Help! My SS's visits are a nightmare!


I need advice to deal with very stressful visits from a grown step-son, his wife, and my husband's former inlaws. Here is the situation: My husband of one year lost his former wife to cancer three years ago. He has two sons in their late twenties who live out of town. I have a teenage daughter who lives with us. As soon as we got married last year we began to remodel his huge old farm house where the boys grew up. I was fearful of moving, changing, or getting rid of something that would upset the boys. Even before we got married I was concerned about this so I brought it up at our l premarrital counseling with our pastor. She suggested I write this to the boys which I did. I got not response. So I asked my husband to talk to them. They said they were fine with whatever we did.
I'm sure you can see where this is going. My husband's former wife allowed the boys to live like slobs. The house looked like a tornado full of their stuff with legos everywhere. Despite the fact that they had been gone for years, they still had clothes from their teenage years and older items that mice had gone threw. We cleaned, ripped up carpet, threw out trash and boxed up what was salvageable. Things were painted and remodeled. Then the boys came home. One freaked out. He immediately wanted to know what I did with his stuff. He pulled out all the boxed up stuff, dragged it out throughout the upstairs. Then he and his wife left for their home out of state. So I cleaned things up again.
Ever since there has been tension and anxiety. We don't talk. I keep busy and try to stay out of their way. They now have a baby and came for the past week. The day before I got the house ready, put clean sheets on their bed. Spent the entire day making a big dinner for them. They also along with my husbamd invited my husbands former wife's mom and sister (the other grandma and aunt) to come down to visit for the five days son/daughter-in-law, baby, and their dog would be with us. The aunt and grandma showed up to dinner two hours late, expect to eat after I just cleaned up the kitchen, and walked in my front door with two photo albums of the late wife to show everyone how much the baby looks like her. Needless to say that was not a good start to the visit.
The tension during the week continued to build. I avoided everyone as mich as possible (they know I have a VERY small family and aren't used to crowds. We had an open house for friends/family to see the new baby. I got a sheet cake and got everything ready for that. An hour after the event was supposed to end, the house was still full. I went upstairs with a guest and my daughter to watch tv. The stepson came up and asked if he could have the room so he could play video games with an old friend. They are almost 30 and had the whole house! So my daughter and I left. The night before their flight, the daughterinlaw approached me with, "can I have a word with you on the porch?" I said you can talk to me with my husband. She said we don't feel comfortable here. You avoid us.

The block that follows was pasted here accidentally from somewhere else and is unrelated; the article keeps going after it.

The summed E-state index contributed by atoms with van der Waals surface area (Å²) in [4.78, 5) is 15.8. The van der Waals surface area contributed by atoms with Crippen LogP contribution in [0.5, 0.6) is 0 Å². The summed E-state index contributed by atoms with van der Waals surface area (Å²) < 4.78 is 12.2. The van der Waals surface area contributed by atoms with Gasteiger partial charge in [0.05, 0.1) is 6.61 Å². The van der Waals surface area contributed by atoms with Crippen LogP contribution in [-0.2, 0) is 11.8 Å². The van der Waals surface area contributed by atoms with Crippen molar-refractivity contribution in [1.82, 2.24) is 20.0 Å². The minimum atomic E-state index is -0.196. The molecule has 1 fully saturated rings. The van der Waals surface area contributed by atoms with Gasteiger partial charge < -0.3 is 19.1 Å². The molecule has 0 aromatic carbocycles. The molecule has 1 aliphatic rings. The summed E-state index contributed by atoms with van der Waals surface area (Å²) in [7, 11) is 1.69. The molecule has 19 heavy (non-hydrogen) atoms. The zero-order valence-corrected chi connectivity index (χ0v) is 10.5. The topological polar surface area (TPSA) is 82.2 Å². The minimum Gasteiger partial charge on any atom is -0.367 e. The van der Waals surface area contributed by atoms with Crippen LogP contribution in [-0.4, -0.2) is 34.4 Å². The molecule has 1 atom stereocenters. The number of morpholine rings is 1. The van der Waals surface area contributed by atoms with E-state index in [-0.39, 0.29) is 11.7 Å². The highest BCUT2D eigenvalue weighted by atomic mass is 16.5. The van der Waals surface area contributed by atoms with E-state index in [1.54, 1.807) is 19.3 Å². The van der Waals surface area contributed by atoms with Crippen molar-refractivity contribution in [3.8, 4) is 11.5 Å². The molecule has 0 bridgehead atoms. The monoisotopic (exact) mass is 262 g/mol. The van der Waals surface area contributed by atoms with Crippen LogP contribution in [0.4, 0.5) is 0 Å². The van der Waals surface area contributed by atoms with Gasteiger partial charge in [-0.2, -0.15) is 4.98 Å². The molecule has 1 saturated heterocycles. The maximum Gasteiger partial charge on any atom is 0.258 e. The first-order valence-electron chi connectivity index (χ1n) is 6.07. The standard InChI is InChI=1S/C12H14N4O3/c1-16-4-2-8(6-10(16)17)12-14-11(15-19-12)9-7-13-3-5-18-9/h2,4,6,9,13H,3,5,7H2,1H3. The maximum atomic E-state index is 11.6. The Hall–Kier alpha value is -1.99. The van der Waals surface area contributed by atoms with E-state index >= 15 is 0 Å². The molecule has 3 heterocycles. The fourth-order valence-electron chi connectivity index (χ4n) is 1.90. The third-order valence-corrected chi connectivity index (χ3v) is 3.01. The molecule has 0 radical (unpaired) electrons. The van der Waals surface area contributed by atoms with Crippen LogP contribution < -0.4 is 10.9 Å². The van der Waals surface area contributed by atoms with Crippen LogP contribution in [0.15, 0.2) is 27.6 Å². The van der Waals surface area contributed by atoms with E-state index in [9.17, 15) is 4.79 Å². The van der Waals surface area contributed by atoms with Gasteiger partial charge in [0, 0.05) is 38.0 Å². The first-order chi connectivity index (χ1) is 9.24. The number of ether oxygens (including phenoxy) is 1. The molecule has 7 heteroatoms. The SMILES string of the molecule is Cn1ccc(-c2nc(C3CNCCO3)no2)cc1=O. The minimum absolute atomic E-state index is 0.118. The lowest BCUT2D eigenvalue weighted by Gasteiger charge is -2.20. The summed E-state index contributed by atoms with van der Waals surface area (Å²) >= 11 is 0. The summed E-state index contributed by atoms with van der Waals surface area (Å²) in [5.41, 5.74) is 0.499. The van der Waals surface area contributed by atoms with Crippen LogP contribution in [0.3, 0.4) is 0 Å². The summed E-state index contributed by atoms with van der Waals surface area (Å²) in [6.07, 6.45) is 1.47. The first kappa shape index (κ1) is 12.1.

That is true. I do avoid them because I don't want a fight and I feel provoked. Also, I am not used to a big family and need some quiet time. Plus the whole situation with my husband's former inlaws makes me very uncomfortable. How can this be fixed? Is there any hope? I have a very srong feeling of trying to escape their presence. How can I deal with this? But most of all, my husband is now not talking to me. This bothers me the most. How can I heal this? Any help would be appreciated. Thank you.

Comments (5)
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I wish you and your husband had purchased another house to live in. My husband and I each had a home and we could see where his children felt his home was still theirs (even though they didn't live there anymore) and mine felt the same about my house. We knew moving into either house would never work, so we built a new one for us. That said, you remodeled this one and live in it now so maybe you could do something in the house with memorabilia to help them remember their good times in the house, I think that might be good for your husband as well. I mean this was their house for many years, I can understand how they might feel. Remember this woman passed away, it's not like there was a bitter divorce and she's still in the picture. As for you not feeling comfortable with crowds or a big family, well you married into one so I think you need to start getting comfortable with it. It's not a bad thing, have fun with all the people in your house and try to make them comfortable being there. A messy house afterward is a small price to pay for keeping peace in the family. I remember complaining one time that I was constantly changes bed sheets and towels for guests one summer and a friend told me that was a good thing, that meant people liked staying with us. She was right and I stopped complaining. When you feel like hiding in another room or avoiding people, make a conscious effort to start up a conversation with one of them or offer some snacks, anything to be part of the group. I wish you all the best in your new marriage. Second marriages where there are adult children are not always easy, you have to constantly work at those relationships. In this case especially where there was a death of a family member and people are still grieving.